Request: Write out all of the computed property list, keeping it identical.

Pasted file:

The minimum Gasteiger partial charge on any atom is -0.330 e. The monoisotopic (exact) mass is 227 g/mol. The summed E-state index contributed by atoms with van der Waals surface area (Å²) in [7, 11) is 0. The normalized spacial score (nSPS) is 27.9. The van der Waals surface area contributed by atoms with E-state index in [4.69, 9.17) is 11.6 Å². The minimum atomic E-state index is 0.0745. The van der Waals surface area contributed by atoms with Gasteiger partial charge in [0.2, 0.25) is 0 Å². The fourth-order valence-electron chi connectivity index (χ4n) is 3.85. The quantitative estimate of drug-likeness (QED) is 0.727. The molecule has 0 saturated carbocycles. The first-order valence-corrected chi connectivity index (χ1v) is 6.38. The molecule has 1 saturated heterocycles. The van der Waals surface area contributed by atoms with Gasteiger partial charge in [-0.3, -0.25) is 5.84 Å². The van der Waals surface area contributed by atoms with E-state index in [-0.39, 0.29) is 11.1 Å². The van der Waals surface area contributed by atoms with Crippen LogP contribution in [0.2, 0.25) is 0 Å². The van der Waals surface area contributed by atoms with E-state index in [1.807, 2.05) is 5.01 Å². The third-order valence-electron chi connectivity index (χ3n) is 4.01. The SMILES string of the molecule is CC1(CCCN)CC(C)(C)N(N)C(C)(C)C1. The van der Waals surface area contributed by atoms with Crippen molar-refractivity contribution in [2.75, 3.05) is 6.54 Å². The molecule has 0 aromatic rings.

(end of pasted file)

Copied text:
The minimum Gasteiger partial charge on any atom is -0.330 e. The monoisotopic (exact) mass is 227 g/mol. The summed E-state index contributed by atoms with van der Waals surface area (Å²) in [7, 11) is 0. The normalized spacial score (nSPS) is 27.9. The van der Waals surface area contributed by atoms with E-state index in [4.69, 9.17) is 11.6 Å². The minimum atomic E-state index is 0.0745. The van der Waals surface area contributed by atoms with Gasteiger partial charge in [0.2, 0.25) is 0 Å². The fourth-order valence-electron chi connectivity index (χ4n) is 3.85. The quantitative estimate of drug-likeness (QED) is 0.727. The molecule has 0 saturated carbocycles. The first-order valence-corrected chi connectivity index (χ1v) is 6.38. The molecule has 1 saturated heterocycles. The van der Waals surface area contributed by atoms with Gasteiger partial charge in [-0.3, -0.25) is 5.84 Å². The van der Waals surface area contributed by atoms with E-state index in [-0.39, 0.29) is 11.1 Å². The van der Waals surface area contributed by atoms with Crippen LogP contribution in [0.2, 0.25) is 0 Å². The van der Waals surface area contributed by atoms with E-state index in [1.807, 2.05) is 5.01 Å². The third-order valence-electron chi connectivity index (χ3n) is 4.01. The SMILES string of the molecule is CC1(CCCN)CC(C)(C)N(N)C(C)(C)C1. The van der Waals surface area contributed by atoms with Crippen molar-refractivity contribution in [2.75, 3.05) is 6.54 Å². The molecule has 0 aromatic rings.